Having suffered a mental illness is becoming less of a barrier for someone seeking a job.

A specialist job placement agency said it was able to secure employment for almost all former patients seeking help within a few months.

Citing greater acceptance and understanding of mental illness by the public, Employment Support Services (ESS) said it has found jobs for almost 500 individuals with mental illness since it was set up in 2010. Most of them have schizophrenia.

"When they're in a job, recovery is not as difficult. It's something to move them on," said Ms Irene Sng, director of ESS, which is run under the Singapore Anglican Community Services.

Most former patients are hired as retail or office staff. A smaller number choose the food and beverage industry, due to the long hours.

While work is beneficial, coping is still an issue. "So, many of them take jobs lower than they're qualified to do to manage stress," Ms Sng said.

According to the 2011 Singapore Mental Health Study, at least one in 10 Singaporeans will suffer a mental illness.

Mr Alvin Lim, chief executive officer of Bizlink, a non-profit organisation providing employment for the disadvantaged, particularly those who are disabled, noted that job-seekers must manage their expectations about how far they can go. "I don't think you can ever expect the whole of Singapore to understand mental disability," he said. But people with mental disabilities, or illness, can find their own space to work, as long as they are realistic about their prospects of owning a car or HDB flat.

Still, the job market is looking up for people with mental illness and the wider range of work now open to them is an indication of how the attitudes of employers are changing.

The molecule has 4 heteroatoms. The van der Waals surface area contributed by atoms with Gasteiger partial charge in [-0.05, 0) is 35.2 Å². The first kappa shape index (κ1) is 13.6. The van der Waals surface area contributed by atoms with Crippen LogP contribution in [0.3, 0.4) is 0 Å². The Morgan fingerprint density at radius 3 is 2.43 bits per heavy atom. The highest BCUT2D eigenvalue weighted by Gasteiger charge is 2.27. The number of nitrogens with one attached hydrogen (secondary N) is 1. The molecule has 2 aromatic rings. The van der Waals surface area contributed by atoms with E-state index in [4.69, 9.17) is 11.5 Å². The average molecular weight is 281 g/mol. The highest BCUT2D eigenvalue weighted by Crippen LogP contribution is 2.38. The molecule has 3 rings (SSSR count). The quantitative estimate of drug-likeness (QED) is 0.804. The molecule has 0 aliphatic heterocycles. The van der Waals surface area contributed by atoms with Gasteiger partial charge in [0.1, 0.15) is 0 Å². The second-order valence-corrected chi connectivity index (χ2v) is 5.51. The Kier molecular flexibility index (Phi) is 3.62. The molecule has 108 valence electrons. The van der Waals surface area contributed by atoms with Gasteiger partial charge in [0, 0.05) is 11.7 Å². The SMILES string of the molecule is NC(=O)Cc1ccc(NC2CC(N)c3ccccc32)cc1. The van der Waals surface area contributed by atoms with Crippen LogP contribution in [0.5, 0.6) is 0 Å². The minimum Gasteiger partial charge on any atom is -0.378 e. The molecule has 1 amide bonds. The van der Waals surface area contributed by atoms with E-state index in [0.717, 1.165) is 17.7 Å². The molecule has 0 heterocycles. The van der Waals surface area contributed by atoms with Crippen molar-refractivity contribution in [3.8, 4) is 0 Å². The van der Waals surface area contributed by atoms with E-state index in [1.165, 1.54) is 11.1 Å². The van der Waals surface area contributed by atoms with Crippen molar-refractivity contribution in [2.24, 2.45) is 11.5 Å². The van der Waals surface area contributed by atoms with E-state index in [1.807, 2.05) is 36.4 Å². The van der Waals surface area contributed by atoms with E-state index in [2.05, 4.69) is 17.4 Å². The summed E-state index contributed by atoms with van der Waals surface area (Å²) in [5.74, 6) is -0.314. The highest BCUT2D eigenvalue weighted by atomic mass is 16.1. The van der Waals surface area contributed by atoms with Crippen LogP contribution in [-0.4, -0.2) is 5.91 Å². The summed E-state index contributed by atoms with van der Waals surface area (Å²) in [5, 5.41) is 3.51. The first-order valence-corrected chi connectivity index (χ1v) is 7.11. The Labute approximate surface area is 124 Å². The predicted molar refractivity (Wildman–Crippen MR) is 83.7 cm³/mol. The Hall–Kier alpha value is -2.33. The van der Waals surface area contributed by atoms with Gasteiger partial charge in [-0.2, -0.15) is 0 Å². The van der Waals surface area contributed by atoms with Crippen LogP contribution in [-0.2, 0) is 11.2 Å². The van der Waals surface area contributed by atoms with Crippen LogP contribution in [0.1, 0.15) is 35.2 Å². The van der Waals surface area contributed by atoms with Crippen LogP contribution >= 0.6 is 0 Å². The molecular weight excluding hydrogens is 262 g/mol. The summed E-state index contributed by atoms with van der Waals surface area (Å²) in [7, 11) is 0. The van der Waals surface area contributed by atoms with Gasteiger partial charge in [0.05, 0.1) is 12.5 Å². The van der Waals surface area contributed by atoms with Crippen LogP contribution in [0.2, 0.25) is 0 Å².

Not too long ago, most would have had to work as dishwashers or cleaners, said Ms Porsche Poh, executive director of Silver Ribbon, an organisation that helps to increase mental health awareness.

More effective drugs is another reason for the shift in attitude. These new drugs better control the moods of those on treatment, said Dr Tommy Tan, of Novena Psychiatry Clinic. Some co-workers might not even suspect someone is ill.

Because of growing acceptance, more job-seekers are prepared to declare this part of their medical history to their potential employers.

More than half of these job-seekers at ESS declare their condition when looking for a job. Though some disagree with this approach, there are advantages to being upfront about it.

Said Ms Sng: "The difference is, if you work with the undisclosed, once they relapse, that's it, they lose their job. Or they have to resign.

"If you work with community partners who know of their condition, the support is there and they are more accommodating. For example, we have some clients who relapse and they are willing to take them back."